article in the Telegraph
"The report said only half of NHS trusts comply with all safety standards and there has been little improvement.
Errors that have led to patients being harmed include incorrect diagnosis, wrong doses of medication, surgeons operating on the wrong part of the body and paperwork going missing.
The wide ranging report covers all aspects of healthcare in England and highlights a number of areas of significant improvement in the NHS, particularly around deaths from cancer and heart disease and huge reductions in waiting times.
Demand for healthcare has increased dramatically, the NHS has higher levels of funding than ever before, and the health of the nation is improving, the report said.
However, the last annual report before the Healthcare Commission is subsumed by the Care Quality Commission, the report focuses on patient safety and the lack of progress in the last five years.
The report said too few incidents are reported to the National Patient Safety Agency with particular problems in primary care where doctors and nurses report almost no errors although the majority of patient care is delivered by GPs."
"Dr Hamish Meldrum, Chairman of Council at the British Medical Association said: "The overall picture in this report is of major improvements to standards of care. We applaud the efforts of NHS staff in reducing the amount of time patients have to wait, and improving the quality of the care they receive.
"Any errors are regrettable but there are millions of contacts between the NHS and patients every day. It is inevitable that, in a very small proportion of these, care falls below the highest standards. Doctors want to get rid of unacceptable variations in quality, but we need to be careful to analyse and learn from the causes of low performance rather than jumping to conclusions or simply adopting a blame culture."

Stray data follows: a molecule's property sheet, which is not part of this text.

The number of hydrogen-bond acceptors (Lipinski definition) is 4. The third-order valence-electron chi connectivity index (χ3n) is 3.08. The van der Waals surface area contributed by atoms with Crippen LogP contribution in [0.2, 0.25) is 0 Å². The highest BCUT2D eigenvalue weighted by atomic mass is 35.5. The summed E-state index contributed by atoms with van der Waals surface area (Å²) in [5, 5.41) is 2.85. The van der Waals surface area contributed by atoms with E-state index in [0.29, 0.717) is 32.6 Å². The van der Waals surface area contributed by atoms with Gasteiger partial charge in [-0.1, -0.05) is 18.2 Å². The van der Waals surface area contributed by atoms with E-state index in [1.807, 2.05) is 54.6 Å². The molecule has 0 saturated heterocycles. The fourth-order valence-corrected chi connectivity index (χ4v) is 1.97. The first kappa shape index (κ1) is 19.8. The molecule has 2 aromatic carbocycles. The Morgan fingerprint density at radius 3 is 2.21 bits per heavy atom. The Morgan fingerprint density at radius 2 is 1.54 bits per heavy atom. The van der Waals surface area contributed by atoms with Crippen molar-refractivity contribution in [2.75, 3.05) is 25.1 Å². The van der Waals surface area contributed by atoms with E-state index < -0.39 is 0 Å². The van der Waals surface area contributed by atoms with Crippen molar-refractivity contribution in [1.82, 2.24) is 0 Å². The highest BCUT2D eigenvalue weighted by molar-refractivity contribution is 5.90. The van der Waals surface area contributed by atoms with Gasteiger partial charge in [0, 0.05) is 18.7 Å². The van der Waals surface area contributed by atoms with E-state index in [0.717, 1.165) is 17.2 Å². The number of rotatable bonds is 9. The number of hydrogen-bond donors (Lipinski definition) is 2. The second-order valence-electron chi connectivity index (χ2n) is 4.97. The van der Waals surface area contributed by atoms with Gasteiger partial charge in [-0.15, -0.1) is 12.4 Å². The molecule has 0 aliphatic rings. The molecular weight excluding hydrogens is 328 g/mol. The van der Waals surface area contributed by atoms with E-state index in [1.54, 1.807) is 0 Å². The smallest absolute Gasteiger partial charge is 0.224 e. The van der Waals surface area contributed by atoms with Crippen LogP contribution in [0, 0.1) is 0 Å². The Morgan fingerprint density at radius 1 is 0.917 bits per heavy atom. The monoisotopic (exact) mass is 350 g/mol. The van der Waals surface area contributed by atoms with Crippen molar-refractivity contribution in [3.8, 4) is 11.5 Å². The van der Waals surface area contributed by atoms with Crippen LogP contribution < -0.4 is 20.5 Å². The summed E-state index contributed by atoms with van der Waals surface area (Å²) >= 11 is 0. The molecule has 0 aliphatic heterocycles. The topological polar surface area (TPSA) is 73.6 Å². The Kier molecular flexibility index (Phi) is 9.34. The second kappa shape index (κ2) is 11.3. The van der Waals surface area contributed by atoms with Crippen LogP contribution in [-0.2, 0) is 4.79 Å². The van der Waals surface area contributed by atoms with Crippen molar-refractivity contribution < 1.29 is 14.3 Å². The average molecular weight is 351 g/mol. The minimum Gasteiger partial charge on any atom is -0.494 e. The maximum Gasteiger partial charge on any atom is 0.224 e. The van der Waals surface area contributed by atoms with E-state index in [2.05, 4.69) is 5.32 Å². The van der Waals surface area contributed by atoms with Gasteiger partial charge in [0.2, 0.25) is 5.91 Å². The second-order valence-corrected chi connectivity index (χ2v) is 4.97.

Martin Fletcher, Chief Executive at the National Patient Safety Agency, said: “Good reporting is the cornerstone of patient safety. Safety cannot be improved without a range of valid reporting, analytical and investigative tools that identify the sources and causes of risk in a way that leads to preventative action. The National Reporting and Learning System has a vital role to play in supporting NHS organisations to identify risks to safe patient care. Patient safety needs to be everyone’s responsibility.”"
If you read the whole article you will see that the foolish Dr Meldrum's response is so glaringly at variance with the contents of the report as to be gross lies.
Couple the reluctance of doctors and hospital trusts to admit to errors and to report them, with the long-standing culture of cover-up by the medical profession as a whole, and add to that the widespread practice of further victimising the victims of medical negligence and you may begin to comprehend the vast scale of medical malpractice and avoidable suffering in this country. Then add further the difficulties of even getting a complaint acknowledged/received by the system: the Healthcare Commission has 'gatekeepers' who prevent Prof Sir Ian Kennedy and his fellow Commissioners from even seeing many of the complaints submitted by those who have suffered/are suffering from the mistakes/negligence of the system...
We are very badly served by the expensive, poorly performing NHS and our vastly overpaid doctors, and the NHS Complaints Procedures routinely add to the suffering of complainants/victims and are a national scandal.